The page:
I, personally, donít really like the idea of sacrificing animals for biomedical research and I'm not just partial to my favourite feline friends but have a conscience when it comes to the not-so-cute-and-furry ones like the hairless guinea pigs I worked with years ago when I worked in a federal government laboratory on dermal penetration and metabolism of pesticides. Despite my personal preferences, I recognize that research on animals is sometimes the only, or best, way to fully comprehend certain biological functions. In that particular job, we were developing a method to replace animal testing, but had to test that method against traditional protocols with animals, in order to determine if it was comparable. Historically, animals have been used to make some very key discoveries. For example, mice were an integral part of early experiments leading to the discovery of genes.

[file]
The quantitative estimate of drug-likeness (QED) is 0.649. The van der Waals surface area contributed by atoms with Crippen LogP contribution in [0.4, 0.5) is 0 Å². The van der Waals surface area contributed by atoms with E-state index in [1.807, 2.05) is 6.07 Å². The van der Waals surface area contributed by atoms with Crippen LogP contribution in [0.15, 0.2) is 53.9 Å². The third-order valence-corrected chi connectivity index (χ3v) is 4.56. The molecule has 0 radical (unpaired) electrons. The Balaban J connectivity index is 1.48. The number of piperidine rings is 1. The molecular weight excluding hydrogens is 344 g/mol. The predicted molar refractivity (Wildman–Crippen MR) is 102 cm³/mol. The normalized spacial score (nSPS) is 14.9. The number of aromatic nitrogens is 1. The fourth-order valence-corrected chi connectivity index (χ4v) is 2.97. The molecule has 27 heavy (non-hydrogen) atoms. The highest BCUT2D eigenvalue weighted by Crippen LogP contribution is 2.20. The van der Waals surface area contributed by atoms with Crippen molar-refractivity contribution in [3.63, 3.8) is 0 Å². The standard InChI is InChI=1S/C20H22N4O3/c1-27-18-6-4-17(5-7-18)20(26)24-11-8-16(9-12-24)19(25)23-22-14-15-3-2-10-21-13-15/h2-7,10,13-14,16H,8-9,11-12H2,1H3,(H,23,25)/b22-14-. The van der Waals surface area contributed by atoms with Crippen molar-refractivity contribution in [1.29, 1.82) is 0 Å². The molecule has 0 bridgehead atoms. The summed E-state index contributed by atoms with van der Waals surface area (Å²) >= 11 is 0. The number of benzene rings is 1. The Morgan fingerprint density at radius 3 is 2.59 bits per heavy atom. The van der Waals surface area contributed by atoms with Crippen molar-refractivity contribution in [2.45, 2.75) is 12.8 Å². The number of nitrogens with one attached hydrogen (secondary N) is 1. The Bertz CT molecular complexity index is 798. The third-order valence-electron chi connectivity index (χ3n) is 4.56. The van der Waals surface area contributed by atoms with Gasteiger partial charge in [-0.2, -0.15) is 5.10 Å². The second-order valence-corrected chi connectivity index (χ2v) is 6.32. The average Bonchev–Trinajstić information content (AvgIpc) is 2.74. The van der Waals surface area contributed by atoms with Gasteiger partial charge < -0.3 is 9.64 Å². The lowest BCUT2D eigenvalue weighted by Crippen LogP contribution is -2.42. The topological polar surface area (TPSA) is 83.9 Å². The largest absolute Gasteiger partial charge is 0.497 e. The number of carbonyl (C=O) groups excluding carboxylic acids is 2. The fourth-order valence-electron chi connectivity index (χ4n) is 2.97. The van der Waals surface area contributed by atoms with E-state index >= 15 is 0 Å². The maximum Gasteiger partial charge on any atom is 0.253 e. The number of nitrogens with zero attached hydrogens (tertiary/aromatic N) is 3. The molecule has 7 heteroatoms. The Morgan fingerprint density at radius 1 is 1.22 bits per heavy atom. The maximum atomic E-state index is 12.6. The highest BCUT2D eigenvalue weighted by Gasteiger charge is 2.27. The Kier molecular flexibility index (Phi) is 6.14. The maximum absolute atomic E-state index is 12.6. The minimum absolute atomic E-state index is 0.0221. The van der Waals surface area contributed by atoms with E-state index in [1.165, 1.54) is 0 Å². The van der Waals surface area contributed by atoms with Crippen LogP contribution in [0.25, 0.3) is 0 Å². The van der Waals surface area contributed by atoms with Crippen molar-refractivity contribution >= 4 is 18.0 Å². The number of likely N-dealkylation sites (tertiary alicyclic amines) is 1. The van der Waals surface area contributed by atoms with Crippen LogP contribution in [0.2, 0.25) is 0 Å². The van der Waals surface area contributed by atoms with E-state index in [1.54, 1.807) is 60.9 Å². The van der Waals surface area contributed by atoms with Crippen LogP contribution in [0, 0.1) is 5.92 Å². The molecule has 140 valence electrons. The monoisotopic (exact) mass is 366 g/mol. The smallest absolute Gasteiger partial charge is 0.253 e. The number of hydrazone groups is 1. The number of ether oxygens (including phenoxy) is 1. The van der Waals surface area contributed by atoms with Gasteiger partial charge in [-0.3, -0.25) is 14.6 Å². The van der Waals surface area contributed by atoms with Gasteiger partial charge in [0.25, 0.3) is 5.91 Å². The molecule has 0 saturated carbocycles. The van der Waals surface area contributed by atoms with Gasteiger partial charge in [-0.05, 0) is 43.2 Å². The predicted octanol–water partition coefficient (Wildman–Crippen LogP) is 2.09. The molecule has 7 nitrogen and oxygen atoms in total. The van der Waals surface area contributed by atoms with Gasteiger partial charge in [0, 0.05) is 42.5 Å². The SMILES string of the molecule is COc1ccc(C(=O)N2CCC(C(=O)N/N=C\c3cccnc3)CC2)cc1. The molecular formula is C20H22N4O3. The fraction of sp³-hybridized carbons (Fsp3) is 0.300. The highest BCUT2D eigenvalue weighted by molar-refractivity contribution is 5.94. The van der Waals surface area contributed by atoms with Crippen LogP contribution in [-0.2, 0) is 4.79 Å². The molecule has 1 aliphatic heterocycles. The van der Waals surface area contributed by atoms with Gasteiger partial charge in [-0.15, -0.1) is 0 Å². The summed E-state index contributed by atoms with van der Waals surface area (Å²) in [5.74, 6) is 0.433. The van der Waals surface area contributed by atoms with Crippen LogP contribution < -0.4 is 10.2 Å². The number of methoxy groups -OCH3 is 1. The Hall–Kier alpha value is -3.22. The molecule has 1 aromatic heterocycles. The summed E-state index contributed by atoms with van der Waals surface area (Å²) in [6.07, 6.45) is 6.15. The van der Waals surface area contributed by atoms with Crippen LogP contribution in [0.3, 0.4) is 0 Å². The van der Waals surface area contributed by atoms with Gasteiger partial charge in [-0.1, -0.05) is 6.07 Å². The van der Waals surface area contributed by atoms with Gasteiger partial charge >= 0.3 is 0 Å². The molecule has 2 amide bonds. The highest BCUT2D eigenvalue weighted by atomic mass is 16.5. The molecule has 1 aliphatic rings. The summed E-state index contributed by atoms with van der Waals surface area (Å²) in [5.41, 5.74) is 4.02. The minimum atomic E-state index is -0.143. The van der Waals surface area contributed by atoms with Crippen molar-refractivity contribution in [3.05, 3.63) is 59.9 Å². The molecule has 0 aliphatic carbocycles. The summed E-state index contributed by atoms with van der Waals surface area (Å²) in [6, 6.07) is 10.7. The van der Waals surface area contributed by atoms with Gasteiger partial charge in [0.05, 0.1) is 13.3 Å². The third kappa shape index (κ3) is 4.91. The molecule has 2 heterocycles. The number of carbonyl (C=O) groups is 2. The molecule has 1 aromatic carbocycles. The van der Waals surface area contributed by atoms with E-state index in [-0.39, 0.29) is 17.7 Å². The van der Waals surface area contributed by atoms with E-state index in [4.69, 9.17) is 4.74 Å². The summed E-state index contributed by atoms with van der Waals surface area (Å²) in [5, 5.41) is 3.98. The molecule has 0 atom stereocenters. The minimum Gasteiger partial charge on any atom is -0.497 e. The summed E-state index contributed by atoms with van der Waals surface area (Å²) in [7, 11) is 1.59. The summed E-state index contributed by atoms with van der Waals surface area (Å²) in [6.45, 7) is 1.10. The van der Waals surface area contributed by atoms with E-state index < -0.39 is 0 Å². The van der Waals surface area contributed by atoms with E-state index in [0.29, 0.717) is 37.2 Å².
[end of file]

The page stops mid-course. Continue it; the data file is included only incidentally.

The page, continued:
Being able to see both sides of this and many bioethics arguments often leaves me sitting on the fence and Iím thankful that I generally only have to work with bacteria, yeast and fungi. Iím a bit of a wimp that way, and avoid having to commit to either side of the debate. That said, however, Iím thankful for certain vaccines and other drugs that have been developed over the years with the help of animal testing and have had an impact on my life or the lives of those I love. Iím also thankful that the issue of organ transplants has not touched my life personally, as I am still sitting on the fence when it comes to forming an opinion on xenotransplantation, a seemingly promising area of biomedicine but a whole new can of worms in terms of bioethical issues.